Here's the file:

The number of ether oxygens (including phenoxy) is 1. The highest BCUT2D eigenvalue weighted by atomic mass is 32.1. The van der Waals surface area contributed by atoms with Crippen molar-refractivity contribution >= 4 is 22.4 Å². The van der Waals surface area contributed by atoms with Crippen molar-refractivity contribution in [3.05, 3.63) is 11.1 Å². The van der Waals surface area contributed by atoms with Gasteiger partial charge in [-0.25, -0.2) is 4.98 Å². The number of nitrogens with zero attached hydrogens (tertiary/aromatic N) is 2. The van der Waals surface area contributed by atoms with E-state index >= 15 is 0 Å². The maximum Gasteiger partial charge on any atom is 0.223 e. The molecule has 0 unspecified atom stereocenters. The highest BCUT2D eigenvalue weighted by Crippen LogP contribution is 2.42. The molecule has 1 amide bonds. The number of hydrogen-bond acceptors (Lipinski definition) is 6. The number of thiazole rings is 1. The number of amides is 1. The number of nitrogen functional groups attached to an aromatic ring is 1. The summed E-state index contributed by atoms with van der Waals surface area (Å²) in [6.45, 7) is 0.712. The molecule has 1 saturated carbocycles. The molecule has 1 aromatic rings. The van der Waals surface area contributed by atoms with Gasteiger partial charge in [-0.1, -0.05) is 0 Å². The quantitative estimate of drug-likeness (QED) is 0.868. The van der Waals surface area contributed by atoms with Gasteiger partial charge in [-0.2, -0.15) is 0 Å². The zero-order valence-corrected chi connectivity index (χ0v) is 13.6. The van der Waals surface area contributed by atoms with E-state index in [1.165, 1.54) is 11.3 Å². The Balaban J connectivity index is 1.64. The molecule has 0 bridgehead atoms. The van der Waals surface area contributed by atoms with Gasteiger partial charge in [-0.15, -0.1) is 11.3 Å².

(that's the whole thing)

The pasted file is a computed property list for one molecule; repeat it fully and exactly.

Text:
The number of ether oxygens (including phenoxy) is 1. The highest BCUT2D eigenvalue weighted by atomic mass is 32.1. The van der Waals surface area contributed by atoms with Crippen molar-refractivity contribution >= 4 is 22.4 Å². The van der Waals surface area contributed by atoms with Crippen molar-refractivity contribution in [3.05, 3.63) is 11.1 Å². The van der Waals surface area contributed by atoms with Gasteiger partial charge in [-0.25, -0.2) is 4.98 Å². The number of nitrogens with zero attached hydrogens (tertiary/aromatic N) is 2. The van der Waals surface area contributed by atoms with E-state index >= 15 is 0 Å². The maximum Gasteiger partial charge on any atom is 0.223 e. The molecule has 0 unspecified atom stereocenters. The highest BCUT2D eigenvalue weighted by Crippen LogP contribution is 2.42. The molecule has 1 amide bonds. The number of hydrogen-bond acceptors (Lipinski definition) is 6. The number of thiazole rings is 1. The number of amides is 1. The number of nitrogen functional groups attached to an aromatic ring is 1. The summed E-state index contributed by atoms with van der Waals surface area (Å²) in [6.45, 7) is 0.712. The molecule has 1 saturated carbocycles. The molecule has 1 aromatic rings. The van der Waals surface area contributed by atoms with Gasteiger partial charge in [-0.1, -0.05) is 0 Å². The quantitative estimate of drug-likeness (QED) is 0.868. The van der Waals surface area contributed by atoms with Gasteiger partial charge in [-0.2, -0.15) is 0 Å². The zero-order valence-corrected chi connectivity index (χ0v) is 13.6. The van der Waals surface area contributed by atoms with E-state index in [1.165, 1.54) is 11.3 Å². The Balaban J connectivity index is 1.64. The molecule has 0 bridgehead atoms. The van der Waals surface area contributed by atoms with Gasteiger partial charge in [-0.15, -0.1) is 11.3 Å².